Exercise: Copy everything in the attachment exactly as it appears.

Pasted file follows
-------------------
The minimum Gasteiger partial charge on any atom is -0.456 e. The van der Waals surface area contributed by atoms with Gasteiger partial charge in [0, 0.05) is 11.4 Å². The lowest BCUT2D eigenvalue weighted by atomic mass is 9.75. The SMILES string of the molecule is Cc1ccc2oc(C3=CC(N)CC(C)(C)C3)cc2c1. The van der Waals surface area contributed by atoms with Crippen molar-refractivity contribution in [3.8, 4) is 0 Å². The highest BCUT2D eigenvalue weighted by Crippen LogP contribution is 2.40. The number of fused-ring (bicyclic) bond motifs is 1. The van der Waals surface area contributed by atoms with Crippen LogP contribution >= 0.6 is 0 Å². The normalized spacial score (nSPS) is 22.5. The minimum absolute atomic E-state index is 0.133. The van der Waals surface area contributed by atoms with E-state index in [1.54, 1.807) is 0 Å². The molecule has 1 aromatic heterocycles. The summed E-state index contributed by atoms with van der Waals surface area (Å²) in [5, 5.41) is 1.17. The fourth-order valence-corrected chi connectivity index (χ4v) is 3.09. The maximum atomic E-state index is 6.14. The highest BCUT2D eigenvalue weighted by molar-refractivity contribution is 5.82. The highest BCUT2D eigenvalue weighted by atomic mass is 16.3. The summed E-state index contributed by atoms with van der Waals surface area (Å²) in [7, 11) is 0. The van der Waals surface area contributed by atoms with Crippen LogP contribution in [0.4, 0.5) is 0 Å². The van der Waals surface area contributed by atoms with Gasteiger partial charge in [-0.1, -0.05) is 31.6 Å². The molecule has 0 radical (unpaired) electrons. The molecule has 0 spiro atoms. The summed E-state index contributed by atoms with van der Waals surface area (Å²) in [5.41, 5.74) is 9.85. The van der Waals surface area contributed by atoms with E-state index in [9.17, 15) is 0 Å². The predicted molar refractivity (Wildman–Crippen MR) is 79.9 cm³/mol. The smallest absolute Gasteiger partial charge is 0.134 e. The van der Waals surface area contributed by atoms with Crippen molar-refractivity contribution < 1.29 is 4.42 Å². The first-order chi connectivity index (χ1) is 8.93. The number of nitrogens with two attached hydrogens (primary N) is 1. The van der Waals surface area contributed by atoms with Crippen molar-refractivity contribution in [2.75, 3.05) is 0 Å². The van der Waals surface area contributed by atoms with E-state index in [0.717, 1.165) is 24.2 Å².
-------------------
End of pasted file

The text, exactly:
The minimum Gasteiger partial charge on any atom is -0.456 e. The van der Waals surface area contributed by atoms with Gasteiger partial charge in [0, 0.05) is 11.4 Å². The lowest BCUT2D eigenvalue weighted by atomic mass is 9.75. The SMILES string of the molecule is Cc1ccc2oc(C3=CC(N)CC(C)(C)C3)cc2c1. The van der Waals surface area contributed by atoms with Crippen molar-refractivity contribution in [3.8, 4) is 0 Å². The highest BCUT2D eigenvalue weighted by Crippen LogP contribution is 2.40. The number of fused-ring (bicyclic) bond motifs is 1. The van der Waals surface area contributed by atoms with Crippen LogP contribution >= 0.6 is 0 Å². The normalized spacial score (nSPS) is 22.5. The minimum absolute atomic E-state index is 0.133. The van der Waals surface area contributed by atoms with E-state index in [1.54, 1.807) is 0 Å². The molecule has 1 aromatic heterocycles. The summed E-state index contributed by atoms with van der Waals surface area (Å²) in [5, 5.41) is 1.17. The fourth-order valence-corrected chi connectivity index (χ4v) is 3.09. The maximum atomic E-state index is 6.14. The highest BCUT2D eigenvalue weighted by molar-refractivity contribution is 5.82. The highest BCUT2D eigenvalue weighted by atomic mass is 16.3. The summed E-state index contributed by atoms with van der Waals surface area (Å²) in [7, 11) is 0. The van der Waals surface area contributed by atoms with Crippen LogP contribution in [0.4, 0.5) is 0 Å². The van der Waals surface area contributed by atoms with Gasteiger partial charge in [-0.1, -0.05) is 31.6 Å². The molecule has 0 radical (unpaired) electrons. The molecule has 0 spiro atoms. The summed E-state index contributed by atoms with van der Waals surface area (Å²) in [5.41, 5.74) is 9.85. The van der Waals surface area contributed by atoms with E-state index in [9.17, 15) is 0 Å². The predicted molar refractivity (Wildman–Crippen MR) is 79.9 cm³/mol. The smallest absolute Gasteiger partial charge is 0.134 e. The van der Waals surface area contributed by atoms with Crippen molar-refractivity contribution < 1.29 is 4.42 Å². The first-order chi connectivity index (χ1) is 8.93. The number of nitrogens with two attached hydrogens (primary N) is 1. The van der Waals surface area contributed by atoms with Crippen molar-refractivity contribution in [2.75, 3.05) is 0 Å². The van der Waals surface area contributed by atoms with E-state index in [0.717, 1.165) is 24.2 Å².